Tackling Secondhand Tobacco Smoke and E-cigarette Emissions: Exposure Assessment, Novel Interventions, Impact on Lung Diseases and Economic Burden in Diverse European Populations (2018-2019)
(Funded by the European Commission)
TackSHS is a new research project funded by the European Union’s Horizon 2020 Research and Innovation Programme. TackSHS aims to improve our understanding of second-hand tobacco smoke and e-cigarette emissions and find ways of tackling the health burden caused by exposure to these aerosols.
This four-year project led by ICO (The Catalan Institute of Oncology) brings together leading European research centres to work in partnership on a comprehensive and integrated approach to generate significant step-change beyond the current state-of-the-art in understanding second-hand tobacco smoke and electronic cigarette aerosols.
The University of Stirling is leading on Work Package 4: “Measuring for change: air quality feedback to reduce SHS exposure in the home”. This work package will examine the efficacy of using personalised air quality measurements in homes of smokers to encourage behaviour-change towards having a smoke-free home environment. Building on recent quantitative and qualitative work by our group which has shown that feedback of second-hand smoke measurement information can help motivate smokers, this WP will develop a targeted intervention for use with socio-economically deprived smokers in four locations (Scotland, Catalonia, Greece and Italy) across the EU. Up to 40 smoking households in each country will be recruited and offered low-cost, simple to operate particle counting instruments to measure and log SHS levels in their home for a period of 30 days. During this time near real-time, personalised feedback will be provided to, and discussed with, the smoker along with target-setting and exploration of suitable methods of behaviour-change. Feedback will be given via text message to mobile phones, emails and personal voice calls. A final visit will gather data on changes made while a proportion of participants (10-20%) in each country will take part in a further qualitative interview by phone to gather data on their experience of the intervention.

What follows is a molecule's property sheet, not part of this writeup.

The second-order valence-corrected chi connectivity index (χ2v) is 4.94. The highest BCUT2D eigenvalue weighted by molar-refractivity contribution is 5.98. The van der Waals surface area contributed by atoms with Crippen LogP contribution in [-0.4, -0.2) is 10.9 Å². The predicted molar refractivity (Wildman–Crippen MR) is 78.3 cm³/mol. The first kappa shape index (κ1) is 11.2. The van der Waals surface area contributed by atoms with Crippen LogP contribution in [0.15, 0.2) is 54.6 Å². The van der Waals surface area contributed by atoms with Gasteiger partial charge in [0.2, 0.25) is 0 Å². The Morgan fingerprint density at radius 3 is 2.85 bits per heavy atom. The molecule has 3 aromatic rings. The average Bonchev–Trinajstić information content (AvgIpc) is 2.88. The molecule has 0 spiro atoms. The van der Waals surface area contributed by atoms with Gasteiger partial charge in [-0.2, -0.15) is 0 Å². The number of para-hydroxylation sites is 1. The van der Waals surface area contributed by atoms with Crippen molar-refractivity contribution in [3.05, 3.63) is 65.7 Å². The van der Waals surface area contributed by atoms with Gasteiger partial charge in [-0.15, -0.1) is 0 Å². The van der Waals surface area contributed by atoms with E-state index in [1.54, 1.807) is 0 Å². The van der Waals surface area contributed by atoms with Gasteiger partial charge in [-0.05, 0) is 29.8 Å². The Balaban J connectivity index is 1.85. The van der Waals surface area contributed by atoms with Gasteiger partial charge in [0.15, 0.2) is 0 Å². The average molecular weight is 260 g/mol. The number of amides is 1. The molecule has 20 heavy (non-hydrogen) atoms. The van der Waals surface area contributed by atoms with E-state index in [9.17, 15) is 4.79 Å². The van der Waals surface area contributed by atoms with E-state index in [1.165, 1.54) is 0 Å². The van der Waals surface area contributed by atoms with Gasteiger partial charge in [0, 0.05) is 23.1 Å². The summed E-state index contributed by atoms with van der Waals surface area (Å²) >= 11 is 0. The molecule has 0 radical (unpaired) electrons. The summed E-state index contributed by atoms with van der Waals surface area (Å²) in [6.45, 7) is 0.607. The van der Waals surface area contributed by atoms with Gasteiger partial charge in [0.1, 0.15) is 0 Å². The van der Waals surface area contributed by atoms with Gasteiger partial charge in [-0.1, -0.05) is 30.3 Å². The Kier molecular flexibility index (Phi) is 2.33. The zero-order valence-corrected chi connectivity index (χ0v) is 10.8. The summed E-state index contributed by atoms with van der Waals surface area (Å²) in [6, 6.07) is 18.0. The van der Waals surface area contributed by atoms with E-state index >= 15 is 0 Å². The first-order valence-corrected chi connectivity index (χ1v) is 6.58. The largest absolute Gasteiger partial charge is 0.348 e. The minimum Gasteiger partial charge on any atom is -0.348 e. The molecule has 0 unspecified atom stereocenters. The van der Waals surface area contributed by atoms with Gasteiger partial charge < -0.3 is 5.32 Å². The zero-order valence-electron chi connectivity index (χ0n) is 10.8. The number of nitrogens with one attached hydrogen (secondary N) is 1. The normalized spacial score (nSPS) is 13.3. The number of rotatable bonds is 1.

Study outcomes will include quantitative measures such as changes in average and maximum fine particulate matter (PM2.5) concentrations and self-declared household smoking rules, while qualitative data will be gathered using questionnaire and interview to explore what elements of the intervention were useful/unhelpful, particularly well/poorly understood, and what were the barriers for those who did not make changes. This WP will provide a comprehensive database of baseline measurements of SHS concentrations in home settings from across the EU with the potential to generate several million minutes of measurements of household air quality
The study aims to report by Autumn 2019.
ISM Staff: Sean Semple, Ruaraidh Dobson and Rachel O’Donnell